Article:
Kingston Then and Now is designed to be a self-guided tour to the more than 20 significant historic sites in and near Kingston, GA.
This website and the accompanying text will help you to find the sites where the events occurred. Our book, "Kingston Then and Now" which is more than 150 pages in length has greater details about each person and event. The focus is on the events which occurred during the Civil War and their lasting impact on the town of Kingston and its people.
Several first hand accounts of the War in Kingston are available:
Daring and Suffering is the story of the Great Locomotive Chase as told by one of the raiders, William Pittinger
Post War, a number of other significant authors and pastors called Kingston home:
Clement Evans. Lt. General in the War, afterwards pastor of Kingston Methodist Church, author of Military History of Georgia, Cyclopedia of Georgia with Allen D. Candler and was the author/editor of the 13 volume set, Confederate Military History.
Rev. Charles Wallace Howard. Captain in the GA 63rd Infantry Regiment. Owner of Spring Bank. Authored a number of books on agriculture after the war. More than a dozen titles are listed in Worldcat.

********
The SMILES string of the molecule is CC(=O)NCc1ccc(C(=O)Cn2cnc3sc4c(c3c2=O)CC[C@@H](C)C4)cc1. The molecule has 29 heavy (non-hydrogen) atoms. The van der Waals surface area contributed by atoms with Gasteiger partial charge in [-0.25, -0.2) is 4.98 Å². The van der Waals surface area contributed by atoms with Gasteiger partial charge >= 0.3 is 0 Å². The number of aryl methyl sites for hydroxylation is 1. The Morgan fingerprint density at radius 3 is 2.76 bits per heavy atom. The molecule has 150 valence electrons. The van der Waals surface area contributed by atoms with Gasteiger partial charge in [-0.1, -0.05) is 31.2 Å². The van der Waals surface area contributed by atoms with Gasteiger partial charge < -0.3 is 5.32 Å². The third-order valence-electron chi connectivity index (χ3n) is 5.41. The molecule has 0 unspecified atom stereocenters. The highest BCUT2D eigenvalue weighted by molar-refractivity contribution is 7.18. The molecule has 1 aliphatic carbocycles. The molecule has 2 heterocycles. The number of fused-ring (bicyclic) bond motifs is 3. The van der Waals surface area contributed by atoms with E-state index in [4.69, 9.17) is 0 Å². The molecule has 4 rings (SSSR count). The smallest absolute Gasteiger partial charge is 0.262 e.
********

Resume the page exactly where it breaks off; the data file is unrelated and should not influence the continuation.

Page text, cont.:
Charles Henry Smith (AKA Bill Arp) served as a Major in the Georgia 8th Infantry Regiment. After the war he lived in Rome for awhile, then on a farm between Kingston and Cartersville. In his later years he moved to Cartersville.
Hidden in the upper west corner of Bartow County lies the town of Kingston – really now just a sleepy hamlet, but there once was a day when Kingston played an important part in our nation’s history.
Kingston wasn’t then, nor is it now just about the events that occurred there. It’s about the people who made history happen. This is their story. If you get a chance to visit in person, take the time to visit with the folks who now call Kingston home. It was their family who made this history, and it is their family stories that preserve it.
Settled in the 1830’s while the area was Cherokee Indian territory.
In 1849 the Memphis Branch Railroad was opened connecting Savannah and Charleston with the Mississippi and Chattanooga to the North.
Major supplier for Confederate gunpowder with the saltpeter mined nearby.